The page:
where vector is the transpose of vector and the angular brackets denote averaging over many laser shots as before. Note that the ordering of the vectors (a column followed by a row) ensures that their multiplication gives a matrix. It is convenient to display the matrix as a false-colour map.
How to read the map
The covariance map obtained in the FEL experiment is shown in Fig. 3. Along the x and y axes the averaged spectra and are shown. These spectra are resolved on the map into pairwise correlations between energies of electrons coming from the same process. For example, if the process is the first process depicted in Fig. 2 (PP), then two low-energy electrons are ejected from the Ne core giving a positive island in the bottom-left corner of the map (one of the white ones). The island is positive because if one of the electrons is detected, there is higher than average probability of also detecting the other electron and the covariance of the signals at the two energies takes a positive value.
The volumes of the islands are directly proportional to the relative probabilities of the ionisation processes. This useful quality of the map follows from a property of the Poisson distribution, which governs the number of neon atoms in the focal volume and the number of electrons produced at a particular energy, . The property employed here is that the variance of a Poisson distribution is equal to its mean and this property is also inherited by covariance. Therefore, the covariance plotted on the map is proportional to the number of neon atoms that produce pairs of electrons of particular energies. This makes covariance much more suitable for particle counting experiments than other bivariate estimators, such as Pearson's correlation coefficient.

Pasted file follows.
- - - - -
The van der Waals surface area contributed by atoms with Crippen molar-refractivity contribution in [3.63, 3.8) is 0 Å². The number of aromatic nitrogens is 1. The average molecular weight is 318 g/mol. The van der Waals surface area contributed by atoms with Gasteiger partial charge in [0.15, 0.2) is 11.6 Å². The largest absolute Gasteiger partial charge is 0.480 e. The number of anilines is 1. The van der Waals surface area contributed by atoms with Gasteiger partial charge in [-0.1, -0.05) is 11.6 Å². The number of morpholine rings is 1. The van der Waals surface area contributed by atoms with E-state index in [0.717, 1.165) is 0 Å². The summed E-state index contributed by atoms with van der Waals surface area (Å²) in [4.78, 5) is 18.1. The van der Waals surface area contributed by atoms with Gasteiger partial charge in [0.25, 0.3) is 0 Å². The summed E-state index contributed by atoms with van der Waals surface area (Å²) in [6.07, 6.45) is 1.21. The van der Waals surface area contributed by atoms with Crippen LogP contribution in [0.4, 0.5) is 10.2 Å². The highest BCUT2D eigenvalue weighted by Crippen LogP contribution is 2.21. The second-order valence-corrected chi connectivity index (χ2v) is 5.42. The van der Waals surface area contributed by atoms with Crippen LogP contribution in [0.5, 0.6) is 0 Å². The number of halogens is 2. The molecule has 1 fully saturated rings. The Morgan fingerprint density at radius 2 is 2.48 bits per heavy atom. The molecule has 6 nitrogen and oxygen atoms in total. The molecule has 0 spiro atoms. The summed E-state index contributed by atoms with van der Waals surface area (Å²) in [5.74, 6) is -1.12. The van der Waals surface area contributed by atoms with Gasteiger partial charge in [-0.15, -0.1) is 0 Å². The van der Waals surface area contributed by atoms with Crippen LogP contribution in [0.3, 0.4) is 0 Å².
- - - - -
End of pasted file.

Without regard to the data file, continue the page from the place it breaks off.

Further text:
On the diagonal of the map there is an autocorrelation line. It is present there because the same spectra are used for the x and y axes. Thus, if an electron pulse is present at a particular energy on one axis, it is also present on the other axis giving the variance signal along the line, which is usually stronger than the neighbouring covariance islands. The mirror symmetry of the map with respect to this line has the same origin. The autocorrelation line and the mirror symmetry are not present if two different detectors are used for the x and y signals, for example where one detector is used to detect ions and another to detect electrons.